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Four Ways to Successfully Gear Higher Education to the Needs of Adults
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Four Ways to Successfully Gear Higher Education to the Needs of Adults

The higher education system is suited for traditional students, but with a few changes more institutions could better-serve their non-traditional cohort.

In the world of academia and higher education policy, we often lose sight of the forest for the trees. Recently, I participated on a panel discussion regarding the future of higher education in Texas where panelists — me included — focused on the latest policy initiatives and recited the appropriate acronyms to show our knowledge of the subject matter. And, yet, the basic facts about the critical need for greater postsecondary attainment were left unspoken. For example:

  • A recent study by Georgetown University’s Center on Education and the Workforce found, by 2020, 62 percent of all jobs in Texas will require some postsecondary education, and nearly half of these jobs (30 percent) will require a bachelor’s degree or higher.
  • A report released by the Council for Adult and Experiential Learning (CAEL) and the National Center for Higher Education Management Systems (NCHEMS) found only 32.7 percent of adults in Texas between the ages of 25 and 64 had earned an associate’s degree or higher, ranking Texas 40th in the nation for postsecondary attainment.
  • Finally, according to the Census Bureau, today in Texas there are more than 3 million adults between the ages of 25 and 64 who have some college, but no degree.

As a native Texan, born and raised in a small South Texas community, I know from personal experience the importance of postsecondary education as a means to expand career options and create a path toward greater earning potential. I was born to parents with little formal education but with a Texas-sized passion for public service and personal achievement. Growing up, my parents always spoke to me about the importance of earning a college degree and of the doors of opportunity that would open if I persevered. They said it wouldn’t be easy but it would be worth it, for me and my future generations. They were right. I became the first in my family to earn a bachelor’s degree and I went on to graduate from law school. Today, I proudly serve as chancellor of Western Governors University (WGU), Texas.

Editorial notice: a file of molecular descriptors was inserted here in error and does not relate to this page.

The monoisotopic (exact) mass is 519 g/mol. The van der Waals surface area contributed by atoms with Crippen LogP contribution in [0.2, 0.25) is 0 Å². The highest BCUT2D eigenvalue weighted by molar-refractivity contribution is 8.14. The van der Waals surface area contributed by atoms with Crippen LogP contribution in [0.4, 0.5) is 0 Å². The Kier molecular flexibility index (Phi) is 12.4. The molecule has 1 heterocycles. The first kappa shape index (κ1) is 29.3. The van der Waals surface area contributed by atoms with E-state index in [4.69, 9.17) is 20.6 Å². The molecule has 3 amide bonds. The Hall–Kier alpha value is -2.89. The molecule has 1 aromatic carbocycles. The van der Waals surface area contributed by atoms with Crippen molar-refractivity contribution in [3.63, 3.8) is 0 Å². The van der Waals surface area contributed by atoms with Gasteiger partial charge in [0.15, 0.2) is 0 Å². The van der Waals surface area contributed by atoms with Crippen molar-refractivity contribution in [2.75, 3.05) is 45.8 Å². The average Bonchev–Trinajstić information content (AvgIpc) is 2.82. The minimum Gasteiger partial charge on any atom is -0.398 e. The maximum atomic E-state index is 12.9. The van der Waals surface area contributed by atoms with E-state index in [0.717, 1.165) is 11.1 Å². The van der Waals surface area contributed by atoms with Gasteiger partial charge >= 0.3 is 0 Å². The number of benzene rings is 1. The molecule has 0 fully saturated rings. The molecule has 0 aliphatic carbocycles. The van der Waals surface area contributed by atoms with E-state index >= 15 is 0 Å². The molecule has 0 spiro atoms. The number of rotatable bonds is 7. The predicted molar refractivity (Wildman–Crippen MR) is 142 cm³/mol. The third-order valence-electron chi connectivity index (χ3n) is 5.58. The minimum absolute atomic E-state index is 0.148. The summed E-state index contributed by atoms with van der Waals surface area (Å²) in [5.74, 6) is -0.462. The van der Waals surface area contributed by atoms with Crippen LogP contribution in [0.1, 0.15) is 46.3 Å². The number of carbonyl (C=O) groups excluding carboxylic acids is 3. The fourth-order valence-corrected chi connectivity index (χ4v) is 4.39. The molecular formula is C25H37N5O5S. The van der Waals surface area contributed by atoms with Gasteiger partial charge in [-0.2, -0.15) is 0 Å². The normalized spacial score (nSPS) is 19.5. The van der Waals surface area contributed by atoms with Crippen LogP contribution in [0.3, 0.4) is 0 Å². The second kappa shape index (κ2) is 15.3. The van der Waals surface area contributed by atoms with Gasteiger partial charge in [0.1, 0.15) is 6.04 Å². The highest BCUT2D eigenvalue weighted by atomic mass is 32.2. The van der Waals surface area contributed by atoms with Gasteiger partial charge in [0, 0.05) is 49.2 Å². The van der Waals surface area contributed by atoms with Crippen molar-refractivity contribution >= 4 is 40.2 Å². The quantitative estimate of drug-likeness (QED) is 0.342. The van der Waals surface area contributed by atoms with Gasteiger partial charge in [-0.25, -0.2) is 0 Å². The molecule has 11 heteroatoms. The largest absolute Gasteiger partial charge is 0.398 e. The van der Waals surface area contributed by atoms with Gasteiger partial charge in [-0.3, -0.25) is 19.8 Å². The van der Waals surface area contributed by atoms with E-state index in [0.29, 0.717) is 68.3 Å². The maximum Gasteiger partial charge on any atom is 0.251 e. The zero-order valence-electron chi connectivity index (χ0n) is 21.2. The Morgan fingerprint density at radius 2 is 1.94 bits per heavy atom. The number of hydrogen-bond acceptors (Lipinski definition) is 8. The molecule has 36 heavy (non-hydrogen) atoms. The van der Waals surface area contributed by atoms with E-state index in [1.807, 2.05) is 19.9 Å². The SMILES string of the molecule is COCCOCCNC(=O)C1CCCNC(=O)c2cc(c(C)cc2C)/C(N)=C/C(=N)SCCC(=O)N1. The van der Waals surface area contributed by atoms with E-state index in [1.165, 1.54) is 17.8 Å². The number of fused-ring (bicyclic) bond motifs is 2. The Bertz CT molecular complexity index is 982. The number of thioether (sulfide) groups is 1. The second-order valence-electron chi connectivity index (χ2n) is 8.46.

The need to expand access to postsecondary education is evident, but this is particularly true for adult learners in Texas. These “post-traditional” students need a second chance in a more flexible, mentored, affordable pathway. Enter WGU Texas. Our online format reaches adults where they live and work, important because we know many, if not most, adult learners must remain focused on a full-time job and/or family. Our average student is 37 years old, with some previous college experience and balancing full-time life responsibilities with the ever-increasing demand for a postsecondary credential at work.

What are some of the lessons we have learned as a student-focused university particularly well suited to adult learners?

1. A competency-based education model may be a better pathway for this targeted group

Online competency-based models provide opportunities for adult learners to leverage their past experience and job training to earn their degree.  Competency-based education differs from traditional models of education in that we measure learning rather than seat time. While there are many students who could benefit from this model, it is particularly well suited to the adult learner with some college credit but no degree. Adult learners come to higher education with a rich knowledge base and learn at a pace different from that of traditional students. One model does not fit all.

2. Successful online education requires counselor and faculty support

Many adult learners need courses to be taught at flexible times to meet their needs and their ever-changing daily schedules. We find students perform best when they can access one-on-one guidance and support from student mentors, who help them stay on track, providing coaching, direction and academic support. For some courses, students may need to move through the material slowly; for others, they will complete coursework at a more rapid pace. Faculty mentors work with students, guiding learning, answering questions, leading discussions and helping students synthesize and apply knowledge.